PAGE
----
Often within our training sessions, we facetiously refer to cryptocurrency as “poof” money…as in “poof!” it’s out there, but you can’t touch it and you can’t feel it…the metaphysical version of its hard coin counterpart. However, the creation and use of cryptocurrency has been growing in staggering numbers. Our local ACAMS chapter recently hosted an event solely dedicated to exploring cryptocurrency through discussion of its origin and risks, to how it should be incorporated into your customer due diligence. Let’s just start with some numbers to substantiate this “poof” money. A Compliance Manager for Bittrex, one of the main crypto coin exchanges in the industry, sat on a panel discussion and explained that Bittrex alone had over 250 different coins (i.e. 250 different cryptocurrencies!) on their exchange…and over 4 million registered customers. CoinBase, a close competitor, has over 11 million customers. So, while you may be scratching your head and talking to yourself in circular arguments about how cryptocurrency actually works, there are A LOT of people out there who are regularly purchasing, selling and exchanging virtual coins.
How does – or should – cryptocurrency factor into your due diligence processes? For the past few years, we have been recommending our clients include a question about whether a customer engages in cryptocurrency. What happens when a customer responds in the affirmative? Here are a few suggested follow-up questions:
- Do you plan to invest or exchange coins, or use them for purchasing goods or services?
- What cryptocurrencies do you intend to use?
- What exchange do you primarily use?
The answers to these questions could indicate levels of risk. Two of the main exchanges mentioned here are Bittrex and CoinBase, but there are other – and lesser known – exchanges out there. If your customer is using a main exchange, it would be considered lower risk than if they are using another exchange that is perhaps not as well established in the industry or as strongly focused on regulatory compliance. The type of currency also matters. Bitcoin is one of the most well-known coins and there are several others of similar caliber, but as you might imagine with hundreds of coins in circulation, there are those that could be less well known. While the coin type itself may not present direct risk to your institution, it could indicate the customer’s intentions. Some of the bad actors will exchange one crypto for another over and over, essentially layering their transactions to try to cover the trail of funds.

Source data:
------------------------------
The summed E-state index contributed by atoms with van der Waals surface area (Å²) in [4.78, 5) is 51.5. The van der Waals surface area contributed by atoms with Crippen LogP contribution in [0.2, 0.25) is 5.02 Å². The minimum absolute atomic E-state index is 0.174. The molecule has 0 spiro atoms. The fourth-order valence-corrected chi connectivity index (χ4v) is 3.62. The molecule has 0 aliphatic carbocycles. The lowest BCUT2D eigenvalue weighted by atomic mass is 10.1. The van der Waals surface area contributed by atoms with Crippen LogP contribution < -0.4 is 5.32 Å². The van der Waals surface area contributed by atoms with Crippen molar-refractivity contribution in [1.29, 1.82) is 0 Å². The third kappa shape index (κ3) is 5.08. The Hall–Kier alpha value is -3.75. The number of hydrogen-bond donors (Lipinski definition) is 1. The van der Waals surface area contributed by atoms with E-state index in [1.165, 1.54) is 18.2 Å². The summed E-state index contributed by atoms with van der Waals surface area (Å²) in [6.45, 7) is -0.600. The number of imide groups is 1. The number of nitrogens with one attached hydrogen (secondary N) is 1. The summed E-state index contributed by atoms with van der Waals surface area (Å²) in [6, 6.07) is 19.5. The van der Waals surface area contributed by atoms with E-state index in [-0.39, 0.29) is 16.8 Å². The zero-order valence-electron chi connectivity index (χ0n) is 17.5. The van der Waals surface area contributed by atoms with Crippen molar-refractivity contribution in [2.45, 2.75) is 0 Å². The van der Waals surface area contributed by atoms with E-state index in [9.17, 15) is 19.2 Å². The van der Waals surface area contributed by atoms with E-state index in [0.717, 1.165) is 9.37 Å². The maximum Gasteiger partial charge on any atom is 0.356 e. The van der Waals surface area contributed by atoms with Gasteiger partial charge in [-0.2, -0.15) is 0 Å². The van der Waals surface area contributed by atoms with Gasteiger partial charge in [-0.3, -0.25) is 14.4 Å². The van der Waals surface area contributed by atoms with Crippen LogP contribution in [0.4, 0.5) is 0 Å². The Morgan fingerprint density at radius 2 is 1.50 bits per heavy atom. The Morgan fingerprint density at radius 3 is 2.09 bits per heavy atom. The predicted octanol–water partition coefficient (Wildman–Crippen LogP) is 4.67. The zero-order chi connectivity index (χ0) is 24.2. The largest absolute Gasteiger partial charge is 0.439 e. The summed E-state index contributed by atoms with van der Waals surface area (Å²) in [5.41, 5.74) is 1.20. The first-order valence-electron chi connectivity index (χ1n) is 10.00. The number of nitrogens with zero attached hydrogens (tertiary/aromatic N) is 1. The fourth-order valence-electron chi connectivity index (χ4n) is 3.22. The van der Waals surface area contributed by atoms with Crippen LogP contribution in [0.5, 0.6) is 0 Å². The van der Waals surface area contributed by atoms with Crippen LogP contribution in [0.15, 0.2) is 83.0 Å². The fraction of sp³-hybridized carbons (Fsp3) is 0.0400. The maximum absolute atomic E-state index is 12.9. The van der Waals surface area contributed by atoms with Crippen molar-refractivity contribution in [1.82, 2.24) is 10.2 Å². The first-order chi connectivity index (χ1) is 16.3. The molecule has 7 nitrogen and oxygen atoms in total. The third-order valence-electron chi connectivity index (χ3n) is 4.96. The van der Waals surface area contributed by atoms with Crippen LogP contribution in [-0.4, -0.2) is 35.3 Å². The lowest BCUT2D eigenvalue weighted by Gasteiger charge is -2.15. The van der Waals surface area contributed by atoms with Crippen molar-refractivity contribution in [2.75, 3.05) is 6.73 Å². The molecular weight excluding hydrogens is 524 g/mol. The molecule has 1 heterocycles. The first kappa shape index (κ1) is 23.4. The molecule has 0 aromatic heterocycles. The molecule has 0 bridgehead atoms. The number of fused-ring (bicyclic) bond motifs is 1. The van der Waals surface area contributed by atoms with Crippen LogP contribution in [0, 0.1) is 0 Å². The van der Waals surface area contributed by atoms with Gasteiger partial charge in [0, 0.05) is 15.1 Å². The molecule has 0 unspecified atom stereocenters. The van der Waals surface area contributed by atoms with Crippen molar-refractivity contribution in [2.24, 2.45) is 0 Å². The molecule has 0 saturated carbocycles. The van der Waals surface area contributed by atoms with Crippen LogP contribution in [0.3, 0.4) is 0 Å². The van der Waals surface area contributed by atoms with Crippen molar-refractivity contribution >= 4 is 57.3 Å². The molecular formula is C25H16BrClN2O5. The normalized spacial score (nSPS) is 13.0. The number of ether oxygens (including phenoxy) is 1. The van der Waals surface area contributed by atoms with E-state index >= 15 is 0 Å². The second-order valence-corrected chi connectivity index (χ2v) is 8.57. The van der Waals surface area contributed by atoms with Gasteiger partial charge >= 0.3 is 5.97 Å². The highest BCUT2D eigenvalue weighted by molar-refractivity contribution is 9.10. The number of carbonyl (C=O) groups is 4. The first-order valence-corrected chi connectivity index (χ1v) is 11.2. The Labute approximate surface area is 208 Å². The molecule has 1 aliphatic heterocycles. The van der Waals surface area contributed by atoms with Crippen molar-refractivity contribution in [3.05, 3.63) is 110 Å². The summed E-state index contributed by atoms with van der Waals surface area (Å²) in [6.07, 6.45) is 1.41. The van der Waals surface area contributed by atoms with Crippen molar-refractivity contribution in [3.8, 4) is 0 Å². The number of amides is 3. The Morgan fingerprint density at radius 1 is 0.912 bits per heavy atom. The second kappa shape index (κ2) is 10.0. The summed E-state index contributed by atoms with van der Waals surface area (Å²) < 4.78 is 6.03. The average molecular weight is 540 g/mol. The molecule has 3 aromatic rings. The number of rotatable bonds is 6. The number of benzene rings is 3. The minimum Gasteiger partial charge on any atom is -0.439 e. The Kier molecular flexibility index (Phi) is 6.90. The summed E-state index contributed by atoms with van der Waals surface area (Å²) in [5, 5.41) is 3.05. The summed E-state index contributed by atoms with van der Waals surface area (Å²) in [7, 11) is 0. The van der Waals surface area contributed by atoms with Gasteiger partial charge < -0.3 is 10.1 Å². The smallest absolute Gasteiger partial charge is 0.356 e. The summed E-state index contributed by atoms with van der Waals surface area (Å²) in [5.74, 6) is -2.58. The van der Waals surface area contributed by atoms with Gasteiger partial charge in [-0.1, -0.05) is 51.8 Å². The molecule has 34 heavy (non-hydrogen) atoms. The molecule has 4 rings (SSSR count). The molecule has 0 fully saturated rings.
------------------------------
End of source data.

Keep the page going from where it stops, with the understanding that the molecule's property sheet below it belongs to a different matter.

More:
You’re likely thinking, “But how will I know?” Great question. This is an area where a lot of independent research is going to come into play. You’ll have to get familiar with the main exchanges and the main coins. Another option is to engage in information sharing practices under Section 314(b) of the USA PATRIOT Act. You can leverage the knowledge and expertise of others who are similarly registered. And guess who else can be registered to share information with you? Virtual currency exchangers! If you had a question about a coin, its origins, prevalence and use, you could reach out to a registered exchanger to get more information.
The amount of monitoring and due diligence these exchanges are required to undertake is significant – think of your AML rules on steroids – because they are dealing with millions of customers that they never meet. In reading that statement, you are likely wondering about their CIP methods. Interestingly enough – and in the spirit of utilizing innovative approaches – some of the exchangers are using selfies. We kid you not. In addition to gathering required CIP information and pulling ChexSystems reports, they also require the customer to send them a selfie, holding their ID and the customer must also include the name of the exchange on the picture. They require the date and the written name of the exchange because – get this! – there are actually places on the dark web where you can purchase selfies of people holding their IDs. What? Ever feel like you are Alice Through the Looking Glass? In any case, we thought this was an innovative way to verify your customer’s identity if you aren’t meeting them in person.